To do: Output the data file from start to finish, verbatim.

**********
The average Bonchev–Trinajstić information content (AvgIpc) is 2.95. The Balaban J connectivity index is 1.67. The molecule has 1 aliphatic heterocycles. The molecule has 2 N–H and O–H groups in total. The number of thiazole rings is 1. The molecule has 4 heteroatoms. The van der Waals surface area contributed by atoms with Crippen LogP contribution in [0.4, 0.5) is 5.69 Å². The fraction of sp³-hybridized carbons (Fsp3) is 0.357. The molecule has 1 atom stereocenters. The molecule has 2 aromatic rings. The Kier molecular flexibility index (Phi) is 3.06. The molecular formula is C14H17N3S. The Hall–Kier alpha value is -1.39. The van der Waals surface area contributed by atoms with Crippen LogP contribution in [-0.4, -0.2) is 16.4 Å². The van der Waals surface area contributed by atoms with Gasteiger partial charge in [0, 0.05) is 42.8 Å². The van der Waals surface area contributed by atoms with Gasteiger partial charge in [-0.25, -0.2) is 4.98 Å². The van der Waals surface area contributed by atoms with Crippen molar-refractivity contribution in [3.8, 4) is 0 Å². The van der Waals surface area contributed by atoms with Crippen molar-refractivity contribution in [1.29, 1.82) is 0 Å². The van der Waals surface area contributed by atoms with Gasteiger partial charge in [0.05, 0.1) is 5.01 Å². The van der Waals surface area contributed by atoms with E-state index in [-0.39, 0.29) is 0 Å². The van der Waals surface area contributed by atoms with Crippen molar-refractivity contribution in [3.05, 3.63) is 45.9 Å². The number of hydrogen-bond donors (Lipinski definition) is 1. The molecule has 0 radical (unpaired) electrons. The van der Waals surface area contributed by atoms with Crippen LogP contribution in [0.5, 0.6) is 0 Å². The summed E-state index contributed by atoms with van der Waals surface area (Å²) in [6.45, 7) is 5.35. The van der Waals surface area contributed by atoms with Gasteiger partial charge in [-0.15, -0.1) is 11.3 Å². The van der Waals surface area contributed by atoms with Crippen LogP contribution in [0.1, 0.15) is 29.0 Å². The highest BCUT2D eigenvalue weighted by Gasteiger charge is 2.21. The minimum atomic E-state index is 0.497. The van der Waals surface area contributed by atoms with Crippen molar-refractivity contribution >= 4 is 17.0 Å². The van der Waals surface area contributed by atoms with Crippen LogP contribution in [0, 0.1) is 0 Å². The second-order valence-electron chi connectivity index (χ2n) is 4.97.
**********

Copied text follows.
The average Bonchev–Trinajstić information content (AvgIpc) is 2.95. The Balaban J connectivity index is 1.67. The molecule has 1 aliphatic heterocycles. The molecule has 2 N–H and O–H groups in total. The number of thiazole rings is 1. The molecule has 4 heteroatoms. The van der Waals surface area contributed by atoms with Crippen LogP contribution in [0.4, 0.5) is 5.69 Å². The fraction of sp³-hybridized carbons (Fsp3) is 0.357. The molecule has 1 atom stereocenters. The molecule has 2 aromatic rings. The Kier molecular flexibility index (Phi) is 3.06. The molecular formula is C14H17N3S. The Hall–Kier alpha value is -1.39. The van der Waals surface area contributed by atoms with Crippen LogP contribution in [-0.4, -0.2) is 16.4 Å². The van der Waals surface area contributed by atoms with Gasteiger partial charge in [0, 0.05) is 42.8 Å². The van der Waals surface area contributed by atoms with Gasteiger partial charge in [-0.25, -0.2) is 4.98 Å². The van der Waals surface area contributed by atoms with Crippen molar-refractivity contribution in [3.8, 4) is 0 Å². The van der Waals surface area contributed by atoms with Crippen molar-refractivity contribution in [1.29, 1.82) is 0 Å². The van der Waals surface area contributed by atoms with Gasteiger partial charge in [0.05, 0.1) is 5.01 Å². The van der Waals surface area contributed by atoms with E-state index in [-0.39, 0.29) is 0 Å². The van der Waals surface area contributed by atoms with Crippen molar-refractivity contribution in [3.05, 3.63) is 45.9 Å². The number of hydrogen-bond donors (Lipinski definition) is 1. The molecule has 0 radical (unpaired) electrons. The van der Waals surface area contributed by atoms with Crippen LogP contribution in [0.5, 0.6) is 0 Å². The summed E-state index contributed by atoms with van der Waals surface area (Å²) in [6.45, 7) is 5.35. The van der Waals surface area contributed by atoms with Gasteiger partial charge in [-0.15, -0.1) is 11.3 Å². The van der Waals surface area contributed by atoms with Crippen LogP contribution in [0.1, 0.15) is 29.0 Å². The highest BCUT2D eigenvalue weighted by Gasteiger charge is 2.21. The minimum atomic E-state index is 0.497. The van der Waals surface area contributed by atoms with Crippen molar-refractivity contribution >= 4 is 17.0 Å². The van der Waals surface area contributed by atoms with Crippen LogP contribution in [0, 0.1) is 0 Å². The second-order valence-electron chi connectivity index (χ2n) is 4.97.